It’s hard to know what people really feel about many topics because we have no true way of gauging all the opinions at any time. We tend to get outcries from people, both close to, and far from, issues and incidents. We get opinions thrust at us by ‘opinion shapers’–media, politicians, pressure groups, interested parties, etc. We can take from all of that what we wish. 

Right now, we are going through a lot of introspection over the high rate of violent crimes in Jamaica. Many people have no interest in solving or reducing those crimes themselves, by direct action: that’s dangerous and not sure to have success in individual or collective cases. They take that position in part from the fact that society has created bodies to deal with law and order, and they should do that task. Many people will try to do their part by being law-abiding citizens, but that does not mean that they will try to uphold the law if they see it being broken, or suspect that to be the case. Let’s agree that is a reasonable reaction if one is concerned with self-preservation. I’m not going to impose some moral duty on anyone without having a good idea how their life is shaped, with its responsibilities and past, current and future problems.

But, having left the task to the powers of law and order, people reasonably get disappointed, even angry, when it appears that these bodies are not making crime go away, and, even worse, crime seems to be increasing and getting far too close. So, some people start to clamour for change.  

That change demanded can be in several forms, but I think is distilled into (a) change of bodies (living or organizations), and (b) change of actions. So, people will seek personnel changes at the head of organizations, and maybe lower down if they feel that such wholesale change is needed. That’s what the Republic of Georgia did a few years ago by sacking its whole police force (known to be corrupt) and starting over. Or, people will seek or get different organizations, such as different forms of legal processes to speed up the the wheels of justice, eg with say ‘gun courts’. We may also get more radical changes, such as the creation of some mixed police-military force to deal with what seems like more than a simple crime problem and has implications of national security. We may also get different actions. For instance, forms of policing may change; it could become more ‘collaborative’ or ‘community based’ (they tend to be mutual), or it could be more ‘abrasive’ (in the belief that force meeting force will yield tangible results). Proponents of each will tend to be poles apart in thinking which will work better. But, that’s for the people to resolve, if given a chance.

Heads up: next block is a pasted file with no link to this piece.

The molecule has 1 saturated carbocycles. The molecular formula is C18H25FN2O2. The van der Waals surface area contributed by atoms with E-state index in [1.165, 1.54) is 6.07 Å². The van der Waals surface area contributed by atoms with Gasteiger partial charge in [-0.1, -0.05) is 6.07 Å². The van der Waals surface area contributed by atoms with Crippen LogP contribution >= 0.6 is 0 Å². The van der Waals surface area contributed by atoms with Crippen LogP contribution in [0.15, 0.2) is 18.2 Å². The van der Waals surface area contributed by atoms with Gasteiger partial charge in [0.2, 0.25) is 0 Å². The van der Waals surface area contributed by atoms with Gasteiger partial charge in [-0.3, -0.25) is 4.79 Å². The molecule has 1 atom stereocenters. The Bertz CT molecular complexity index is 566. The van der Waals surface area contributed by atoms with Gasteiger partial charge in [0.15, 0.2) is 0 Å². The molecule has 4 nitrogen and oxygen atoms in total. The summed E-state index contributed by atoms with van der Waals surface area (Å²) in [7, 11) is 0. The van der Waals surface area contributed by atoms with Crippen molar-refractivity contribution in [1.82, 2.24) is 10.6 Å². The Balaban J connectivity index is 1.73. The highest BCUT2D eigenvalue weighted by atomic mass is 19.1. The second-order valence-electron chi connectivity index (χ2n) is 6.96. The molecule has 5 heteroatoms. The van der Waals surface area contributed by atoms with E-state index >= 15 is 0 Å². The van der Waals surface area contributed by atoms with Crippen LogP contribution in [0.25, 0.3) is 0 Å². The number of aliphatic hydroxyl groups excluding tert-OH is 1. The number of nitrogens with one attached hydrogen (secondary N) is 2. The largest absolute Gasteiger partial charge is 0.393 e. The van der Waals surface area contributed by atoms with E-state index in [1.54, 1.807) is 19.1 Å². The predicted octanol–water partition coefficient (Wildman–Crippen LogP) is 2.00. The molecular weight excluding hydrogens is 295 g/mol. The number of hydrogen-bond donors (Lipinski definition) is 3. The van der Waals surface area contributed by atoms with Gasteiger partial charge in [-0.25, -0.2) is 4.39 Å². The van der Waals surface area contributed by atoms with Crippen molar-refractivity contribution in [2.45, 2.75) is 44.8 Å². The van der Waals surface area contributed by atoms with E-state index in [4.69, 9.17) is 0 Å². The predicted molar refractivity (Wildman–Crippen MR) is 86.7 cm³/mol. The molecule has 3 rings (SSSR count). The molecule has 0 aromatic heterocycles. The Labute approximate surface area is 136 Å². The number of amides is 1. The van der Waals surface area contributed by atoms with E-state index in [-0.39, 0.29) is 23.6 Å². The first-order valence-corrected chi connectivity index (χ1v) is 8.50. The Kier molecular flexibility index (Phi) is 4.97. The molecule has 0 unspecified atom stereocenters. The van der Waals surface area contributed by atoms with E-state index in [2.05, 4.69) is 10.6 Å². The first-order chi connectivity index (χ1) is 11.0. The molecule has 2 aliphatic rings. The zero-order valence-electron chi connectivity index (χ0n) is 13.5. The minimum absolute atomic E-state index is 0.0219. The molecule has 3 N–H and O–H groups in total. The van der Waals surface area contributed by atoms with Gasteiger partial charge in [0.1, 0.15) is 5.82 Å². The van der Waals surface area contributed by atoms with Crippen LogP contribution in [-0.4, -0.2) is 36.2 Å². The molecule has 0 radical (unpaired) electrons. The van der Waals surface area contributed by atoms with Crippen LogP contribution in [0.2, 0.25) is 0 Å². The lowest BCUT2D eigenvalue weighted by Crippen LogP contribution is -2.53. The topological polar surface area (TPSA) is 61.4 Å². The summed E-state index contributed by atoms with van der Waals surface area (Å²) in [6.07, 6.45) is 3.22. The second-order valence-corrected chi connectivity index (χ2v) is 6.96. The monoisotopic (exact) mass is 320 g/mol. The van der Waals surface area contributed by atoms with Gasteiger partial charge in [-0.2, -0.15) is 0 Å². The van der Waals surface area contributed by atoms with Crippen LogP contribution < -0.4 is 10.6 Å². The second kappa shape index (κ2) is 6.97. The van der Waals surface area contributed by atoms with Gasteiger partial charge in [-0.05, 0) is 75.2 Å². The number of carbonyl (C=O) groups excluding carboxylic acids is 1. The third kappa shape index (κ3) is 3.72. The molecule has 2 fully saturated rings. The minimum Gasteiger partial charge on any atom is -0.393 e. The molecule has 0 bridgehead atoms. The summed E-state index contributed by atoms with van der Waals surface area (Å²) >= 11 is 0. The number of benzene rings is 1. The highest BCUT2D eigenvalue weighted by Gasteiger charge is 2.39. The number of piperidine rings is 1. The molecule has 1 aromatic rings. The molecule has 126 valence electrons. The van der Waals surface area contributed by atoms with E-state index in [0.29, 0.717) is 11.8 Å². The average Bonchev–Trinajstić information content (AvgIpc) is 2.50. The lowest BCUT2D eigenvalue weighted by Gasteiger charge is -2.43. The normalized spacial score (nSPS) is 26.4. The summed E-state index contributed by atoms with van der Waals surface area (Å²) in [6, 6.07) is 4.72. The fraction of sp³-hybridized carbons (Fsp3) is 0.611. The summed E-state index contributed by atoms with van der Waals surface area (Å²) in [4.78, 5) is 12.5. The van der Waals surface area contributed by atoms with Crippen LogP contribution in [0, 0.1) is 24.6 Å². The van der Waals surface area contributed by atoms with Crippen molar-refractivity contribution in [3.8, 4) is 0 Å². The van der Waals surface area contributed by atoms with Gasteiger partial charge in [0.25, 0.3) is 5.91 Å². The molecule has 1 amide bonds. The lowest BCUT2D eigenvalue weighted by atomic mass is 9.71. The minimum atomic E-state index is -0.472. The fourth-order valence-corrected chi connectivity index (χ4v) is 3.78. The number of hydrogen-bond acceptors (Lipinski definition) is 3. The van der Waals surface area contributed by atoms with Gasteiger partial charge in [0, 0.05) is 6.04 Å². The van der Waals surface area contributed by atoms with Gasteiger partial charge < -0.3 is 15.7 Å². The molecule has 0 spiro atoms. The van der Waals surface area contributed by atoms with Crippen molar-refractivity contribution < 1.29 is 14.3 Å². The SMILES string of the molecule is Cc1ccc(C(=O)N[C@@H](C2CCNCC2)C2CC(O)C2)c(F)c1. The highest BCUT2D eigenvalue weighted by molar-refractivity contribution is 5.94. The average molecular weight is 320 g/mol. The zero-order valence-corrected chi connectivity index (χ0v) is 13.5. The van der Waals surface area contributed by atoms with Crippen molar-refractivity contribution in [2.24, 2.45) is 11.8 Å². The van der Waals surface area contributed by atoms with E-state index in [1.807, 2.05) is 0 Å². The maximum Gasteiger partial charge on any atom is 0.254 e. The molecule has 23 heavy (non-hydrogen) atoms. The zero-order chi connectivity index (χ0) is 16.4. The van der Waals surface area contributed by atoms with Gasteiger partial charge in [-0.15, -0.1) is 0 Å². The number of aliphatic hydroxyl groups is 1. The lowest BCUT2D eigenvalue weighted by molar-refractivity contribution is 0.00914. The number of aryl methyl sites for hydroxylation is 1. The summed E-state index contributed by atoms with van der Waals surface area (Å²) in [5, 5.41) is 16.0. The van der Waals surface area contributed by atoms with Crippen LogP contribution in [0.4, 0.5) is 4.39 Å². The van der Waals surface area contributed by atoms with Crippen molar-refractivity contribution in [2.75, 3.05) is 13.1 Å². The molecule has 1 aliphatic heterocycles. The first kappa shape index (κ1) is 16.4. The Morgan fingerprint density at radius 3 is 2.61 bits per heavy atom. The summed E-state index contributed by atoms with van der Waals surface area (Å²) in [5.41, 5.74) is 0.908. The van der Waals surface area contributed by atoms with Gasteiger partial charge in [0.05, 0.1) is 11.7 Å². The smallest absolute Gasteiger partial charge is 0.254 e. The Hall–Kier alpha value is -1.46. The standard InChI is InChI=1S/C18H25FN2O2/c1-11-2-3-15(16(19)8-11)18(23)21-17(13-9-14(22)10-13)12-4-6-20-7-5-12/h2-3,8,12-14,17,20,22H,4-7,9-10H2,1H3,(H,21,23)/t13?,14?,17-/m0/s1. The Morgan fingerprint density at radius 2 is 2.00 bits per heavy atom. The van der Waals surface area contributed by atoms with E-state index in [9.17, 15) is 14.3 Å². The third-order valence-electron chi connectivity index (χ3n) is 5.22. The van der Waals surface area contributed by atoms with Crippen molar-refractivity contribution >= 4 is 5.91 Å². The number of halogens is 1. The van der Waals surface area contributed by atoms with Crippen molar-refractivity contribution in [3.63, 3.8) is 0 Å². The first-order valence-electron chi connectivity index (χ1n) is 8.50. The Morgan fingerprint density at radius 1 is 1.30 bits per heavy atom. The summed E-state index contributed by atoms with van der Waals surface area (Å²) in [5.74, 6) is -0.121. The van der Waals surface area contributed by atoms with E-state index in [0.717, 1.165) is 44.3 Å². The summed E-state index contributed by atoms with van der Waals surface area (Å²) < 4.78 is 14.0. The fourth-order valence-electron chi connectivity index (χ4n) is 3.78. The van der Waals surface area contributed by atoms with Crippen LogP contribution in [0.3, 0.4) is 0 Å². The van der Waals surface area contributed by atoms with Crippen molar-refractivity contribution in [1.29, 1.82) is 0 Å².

Anyway, people will ‘see’ that ‘something’ has been done. Then, we get to see what, if anything, changes.

So, in Jamaica, we are going through these processes. Some of the change seems voluntary or spontaneous. 

The Commissioner of Police just announced his resignation, after just over two years in the post. I would say he had some successes but visibly several failures, if one judges the rate of murders as a key statistic. The JCF spun the line that crime was declining and only murder was rising. They seemed to miss the point that telling people they were more likely to be killed wasn’t comforting. Dr. Williams seemed to want to root out corruption, in his words, and judging by the reports one still sees, he had some success, but it’s a work-in-progress. We read too many ‘crooked cop’ stories.

An interim Commissioner has been appointed, from within the ranks, and she was highly considered when the post last came vacant. Like the outgoing Commisoner, she has high academic qualifications in law enforcement. However, we can say safely that such qualifications are no guarantee of success in dealing with crime in Jamaica. But, let Ms. Novelette Grant have a chance to impress.